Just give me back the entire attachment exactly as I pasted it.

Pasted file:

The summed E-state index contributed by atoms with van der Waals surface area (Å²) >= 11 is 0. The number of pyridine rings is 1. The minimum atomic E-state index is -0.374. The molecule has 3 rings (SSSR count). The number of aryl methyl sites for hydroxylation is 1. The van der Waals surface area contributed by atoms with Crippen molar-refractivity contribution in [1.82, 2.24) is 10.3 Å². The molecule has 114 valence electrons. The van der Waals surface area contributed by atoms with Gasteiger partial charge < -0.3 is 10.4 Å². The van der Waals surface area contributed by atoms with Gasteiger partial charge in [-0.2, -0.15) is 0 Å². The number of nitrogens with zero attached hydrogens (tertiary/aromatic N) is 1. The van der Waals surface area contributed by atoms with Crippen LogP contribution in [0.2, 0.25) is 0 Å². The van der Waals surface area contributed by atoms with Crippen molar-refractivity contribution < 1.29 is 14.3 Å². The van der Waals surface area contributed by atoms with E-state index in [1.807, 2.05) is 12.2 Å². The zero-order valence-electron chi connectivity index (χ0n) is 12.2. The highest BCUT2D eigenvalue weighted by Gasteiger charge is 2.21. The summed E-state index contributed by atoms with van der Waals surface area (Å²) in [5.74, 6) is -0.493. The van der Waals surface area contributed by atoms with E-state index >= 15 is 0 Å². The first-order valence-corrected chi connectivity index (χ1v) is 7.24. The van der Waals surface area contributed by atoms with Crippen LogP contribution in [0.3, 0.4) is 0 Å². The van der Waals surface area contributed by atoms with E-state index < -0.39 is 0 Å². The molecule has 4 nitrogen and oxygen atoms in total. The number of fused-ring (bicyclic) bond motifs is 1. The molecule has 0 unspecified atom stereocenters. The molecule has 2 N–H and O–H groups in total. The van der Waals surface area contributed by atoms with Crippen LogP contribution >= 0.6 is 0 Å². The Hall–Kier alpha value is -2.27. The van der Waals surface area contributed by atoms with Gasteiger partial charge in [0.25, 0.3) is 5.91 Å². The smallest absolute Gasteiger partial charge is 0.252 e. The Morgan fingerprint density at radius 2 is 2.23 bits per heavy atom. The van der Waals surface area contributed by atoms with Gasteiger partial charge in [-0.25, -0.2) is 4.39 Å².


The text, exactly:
The summed E-state index contributed by atoms with van der Waals surface area (Å²) >= 11 is 0. The number of pyridine rings is 1. The minimum atomic E-state index is -0.374. The molecule has 3 rings (SSSR count). The number of aryl methyl sites for hydroxylation is 1. The van der Waals surface area contributed by atoms with Crippen molar-refractivity contribution in [1.82, 2.24) is 10.3 Å². The molecule has 114 valence electrons. The van der Waals surface area contributed by atoms with Gasteiger partial charge < -0.3 is 10.4 Å². The van der Waals surface area contributed by atoms with Gasteiger partial charge in [-0.2, -0.15) is 0 Å². The number of nitrogens with zero attached hydrogens (tertiary/aromatic N) is 1. The van der Waals surface area contributed by atoms with Crippen LogP contribution in [0.2, 0.25) is 0 Å². The van der Waals surface area contributed by atoms with Crippen molar-refractivity contribution < 1.29 is 14.3 Å². The van der Waals surface area contributed by atoms with E-state index in [1.807, 2.05) is 12.2 Å². The zero-order valence-electron chi connectivity index (χ0n) is 12.2. The highest BCUT2D eigenvalue weighted by Gasteiger charge is 2.21. The summed E-state index contributed by atoms with van der Waals surface area (Å²) in [5.74, 6) is -0.493. The van der Waals surface area contributed by atoms with E-state index >= 15 is 0 Å². The first-order valence-corrected chi connectivity index (χ1v) is 7.24. The van der Waals surface area contributed by atoms with Crippen LogP contribution in [0.3, 0.4) is 0 Å². The van der Waals surface area contributed by atoms with E-state index < -0.39 is 0 Å². The molecule has 4 nitrogen and oxygen atoms in total. The number of fused-ring (bicyclic) bond motifs is 1. The molecule has 0 unspecified atom stereocenters. The molecule has 2 N–H and O–H groups in total. The van der Waals surface area contributed by atoms with Crippen LogP contribution >= 0.6 is 0 Å². The Hall–Kier alpha value is -2.27. The van der Waals surface area contributed by atoms with Gasteiger partial charge in [0.25, 0.3) is 5.91 Å². The smallest absolute Gasteiger partial charge is 0.252 e. The Morgan fingerprint density at radius 2 is 2.23 bits per heavy atom. The van der Waals surface area contributed by atoms with Gasteiger partial charge in [-0.25, -0.2) is 4.39 Å².